Townsville has been through a hard couple of years. You know it, we know it and I’m almost certain all our bank accounts know it. The knee-jerk reaction in these circumstances is to tighten the purse strings and slim down the workforce to ride it out – but one local construction company, Markwell Group, did the exact opposite. Instead of firing employees, Markwell Group purchased a new block of land and turned it into a place that their employees could work from whilst business was quiet.

“[Buying] the subdivision meant getting into a lot more debt, but the reward is long-term and you need to have the vision to see that,” Gavin Markwell from the Markwell Group says.

“With any business, your employees are your key and you have a moral obligation to keep employees, but it’s hard to create jobs when there isn’t any,”

How it helped Townsville

Gavin’s purchase may have put his business in the red, but it also meant his bold move helped both families and the community he lived in.

“Pinnacle Views is a benefit to the community because it has kept people employed at a time when there was a lot of under-employment in Townsville,” says Gavin.

“The development of this block also puts $1.5million into the Council Community Chest,”

Going above and beyond

Helping employees, the community and council was a fantastic move, but Markwell Group took it one step further when they enacted a raft of environmentally friendly measures and created their own water supply to use on site, which was a huge relief for the city, which was struggling with water levels.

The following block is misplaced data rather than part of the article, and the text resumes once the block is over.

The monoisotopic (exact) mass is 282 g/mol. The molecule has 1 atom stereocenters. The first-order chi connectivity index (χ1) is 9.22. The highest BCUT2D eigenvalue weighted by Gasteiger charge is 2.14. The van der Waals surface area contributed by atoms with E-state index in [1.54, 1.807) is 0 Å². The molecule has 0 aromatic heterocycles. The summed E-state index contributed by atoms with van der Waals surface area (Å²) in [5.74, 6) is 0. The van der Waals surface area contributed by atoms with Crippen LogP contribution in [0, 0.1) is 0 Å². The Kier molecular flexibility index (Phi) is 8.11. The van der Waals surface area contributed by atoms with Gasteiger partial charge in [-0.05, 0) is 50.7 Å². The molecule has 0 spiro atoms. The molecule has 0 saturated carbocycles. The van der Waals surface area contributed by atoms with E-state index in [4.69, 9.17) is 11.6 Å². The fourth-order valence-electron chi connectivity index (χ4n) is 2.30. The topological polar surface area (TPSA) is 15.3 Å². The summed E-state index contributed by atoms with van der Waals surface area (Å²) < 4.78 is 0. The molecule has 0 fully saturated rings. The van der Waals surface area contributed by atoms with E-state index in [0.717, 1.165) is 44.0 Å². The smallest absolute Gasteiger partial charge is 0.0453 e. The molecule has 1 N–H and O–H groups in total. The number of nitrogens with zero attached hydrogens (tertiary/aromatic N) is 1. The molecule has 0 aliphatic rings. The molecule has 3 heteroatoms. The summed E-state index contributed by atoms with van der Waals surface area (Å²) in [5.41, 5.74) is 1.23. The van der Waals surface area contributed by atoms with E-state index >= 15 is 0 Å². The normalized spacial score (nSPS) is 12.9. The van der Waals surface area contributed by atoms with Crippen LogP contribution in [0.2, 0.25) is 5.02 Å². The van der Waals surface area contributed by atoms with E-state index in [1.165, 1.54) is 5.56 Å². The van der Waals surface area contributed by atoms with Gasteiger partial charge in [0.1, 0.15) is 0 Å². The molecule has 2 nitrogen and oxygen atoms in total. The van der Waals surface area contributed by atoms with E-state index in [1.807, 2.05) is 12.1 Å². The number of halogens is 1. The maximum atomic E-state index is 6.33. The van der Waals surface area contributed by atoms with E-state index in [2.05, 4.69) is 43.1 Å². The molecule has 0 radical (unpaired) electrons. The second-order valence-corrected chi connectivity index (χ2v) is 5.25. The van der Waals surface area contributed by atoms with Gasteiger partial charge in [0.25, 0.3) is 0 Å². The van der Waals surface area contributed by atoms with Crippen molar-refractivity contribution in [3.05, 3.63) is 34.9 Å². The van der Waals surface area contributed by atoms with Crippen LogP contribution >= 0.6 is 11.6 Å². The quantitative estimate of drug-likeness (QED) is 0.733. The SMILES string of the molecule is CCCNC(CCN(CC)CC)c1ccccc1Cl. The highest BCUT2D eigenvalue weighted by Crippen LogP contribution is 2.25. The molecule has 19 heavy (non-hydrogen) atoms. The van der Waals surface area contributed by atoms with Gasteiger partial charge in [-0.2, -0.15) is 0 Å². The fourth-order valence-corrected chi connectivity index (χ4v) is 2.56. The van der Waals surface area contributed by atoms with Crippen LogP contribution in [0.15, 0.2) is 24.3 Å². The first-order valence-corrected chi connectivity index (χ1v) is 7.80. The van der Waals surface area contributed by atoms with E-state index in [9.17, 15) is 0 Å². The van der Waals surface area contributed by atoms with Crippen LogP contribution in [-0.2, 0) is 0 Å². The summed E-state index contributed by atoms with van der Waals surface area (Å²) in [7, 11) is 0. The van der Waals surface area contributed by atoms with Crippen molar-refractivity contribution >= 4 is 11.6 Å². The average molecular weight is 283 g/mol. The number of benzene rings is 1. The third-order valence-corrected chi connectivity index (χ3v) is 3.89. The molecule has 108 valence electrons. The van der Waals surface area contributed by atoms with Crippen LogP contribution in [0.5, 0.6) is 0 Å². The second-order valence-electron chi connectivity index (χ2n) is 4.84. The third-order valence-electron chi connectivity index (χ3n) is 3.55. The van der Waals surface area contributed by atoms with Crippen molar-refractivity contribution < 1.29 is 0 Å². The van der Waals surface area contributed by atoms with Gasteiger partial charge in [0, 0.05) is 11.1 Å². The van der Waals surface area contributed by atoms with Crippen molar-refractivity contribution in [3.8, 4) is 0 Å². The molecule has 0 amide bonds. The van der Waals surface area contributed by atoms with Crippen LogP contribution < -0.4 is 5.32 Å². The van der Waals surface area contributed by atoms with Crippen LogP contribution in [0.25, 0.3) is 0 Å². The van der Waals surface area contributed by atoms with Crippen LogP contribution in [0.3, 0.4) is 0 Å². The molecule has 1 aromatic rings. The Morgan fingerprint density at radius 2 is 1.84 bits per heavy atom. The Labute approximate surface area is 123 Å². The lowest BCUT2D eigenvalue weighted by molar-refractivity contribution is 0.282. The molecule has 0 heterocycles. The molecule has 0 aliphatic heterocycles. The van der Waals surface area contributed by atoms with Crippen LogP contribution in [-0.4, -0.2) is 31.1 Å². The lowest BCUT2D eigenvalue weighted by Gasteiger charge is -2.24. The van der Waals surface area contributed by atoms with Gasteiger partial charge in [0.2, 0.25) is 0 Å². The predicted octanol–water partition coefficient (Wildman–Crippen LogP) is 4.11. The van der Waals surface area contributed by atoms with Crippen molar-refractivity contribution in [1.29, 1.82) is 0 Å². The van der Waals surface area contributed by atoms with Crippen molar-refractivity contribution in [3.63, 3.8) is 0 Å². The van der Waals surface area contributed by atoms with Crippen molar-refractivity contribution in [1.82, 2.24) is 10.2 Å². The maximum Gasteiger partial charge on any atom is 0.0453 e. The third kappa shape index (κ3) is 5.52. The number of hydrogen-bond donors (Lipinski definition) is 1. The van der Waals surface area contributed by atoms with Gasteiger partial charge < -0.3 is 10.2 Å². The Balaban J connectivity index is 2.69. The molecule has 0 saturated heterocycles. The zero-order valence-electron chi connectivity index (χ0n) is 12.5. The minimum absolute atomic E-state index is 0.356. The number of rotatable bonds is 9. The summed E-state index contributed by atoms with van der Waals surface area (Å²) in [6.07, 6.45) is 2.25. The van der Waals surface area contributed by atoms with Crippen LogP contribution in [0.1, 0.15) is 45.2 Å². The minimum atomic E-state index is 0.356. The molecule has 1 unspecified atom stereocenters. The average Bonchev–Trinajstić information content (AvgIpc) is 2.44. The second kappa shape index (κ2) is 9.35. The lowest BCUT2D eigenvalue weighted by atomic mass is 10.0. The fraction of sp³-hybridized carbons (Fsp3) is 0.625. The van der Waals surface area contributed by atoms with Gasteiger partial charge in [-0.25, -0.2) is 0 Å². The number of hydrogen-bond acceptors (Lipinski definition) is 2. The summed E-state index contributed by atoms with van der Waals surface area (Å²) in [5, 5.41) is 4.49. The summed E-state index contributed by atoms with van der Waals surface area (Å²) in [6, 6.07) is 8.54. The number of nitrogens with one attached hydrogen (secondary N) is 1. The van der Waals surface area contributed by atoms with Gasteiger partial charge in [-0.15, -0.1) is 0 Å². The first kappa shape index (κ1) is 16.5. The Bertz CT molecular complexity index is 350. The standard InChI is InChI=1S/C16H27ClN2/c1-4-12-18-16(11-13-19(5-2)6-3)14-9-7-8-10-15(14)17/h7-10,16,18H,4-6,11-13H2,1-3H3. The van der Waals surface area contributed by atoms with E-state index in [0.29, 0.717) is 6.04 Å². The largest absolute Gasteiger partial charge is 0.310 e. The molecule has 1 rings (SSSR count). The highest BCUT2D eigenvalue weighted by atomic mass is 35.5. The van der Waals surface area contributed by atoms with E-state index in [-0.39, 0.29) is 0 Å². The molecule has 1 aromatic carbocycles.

“One of the large drains we had to construct, we converted into a storm water catchment area and used that water to save us from using council reserves,

“Constructing Pinnacle Views gave us the opportunity to use recycled concrete. It was the first subdivision that had council approved recycled road base under the bitumen,

“Another thing we’ve done is recycle the top soil. We got a university professor in who tested everything and gave us a mix to make it a better quality topsoil,”

“No trees are to be knocked down without my permission. In some cases, we’ve moved house pads just to suit the trees and [if we do], we recycle timber into wood chip that has to come back to the site.” Gavin says proudly.

It’s hard to put your business in the red in an unstable economy with no crystal ball to tell you when it might get better, but forward-thinking businesses such as this are what keeps the region alive during times of struggle.

Do you have a business success story you’d like to share? Email us and let us know.


Alternatively, you can check out the Townsville made app made by tradies for tradies.



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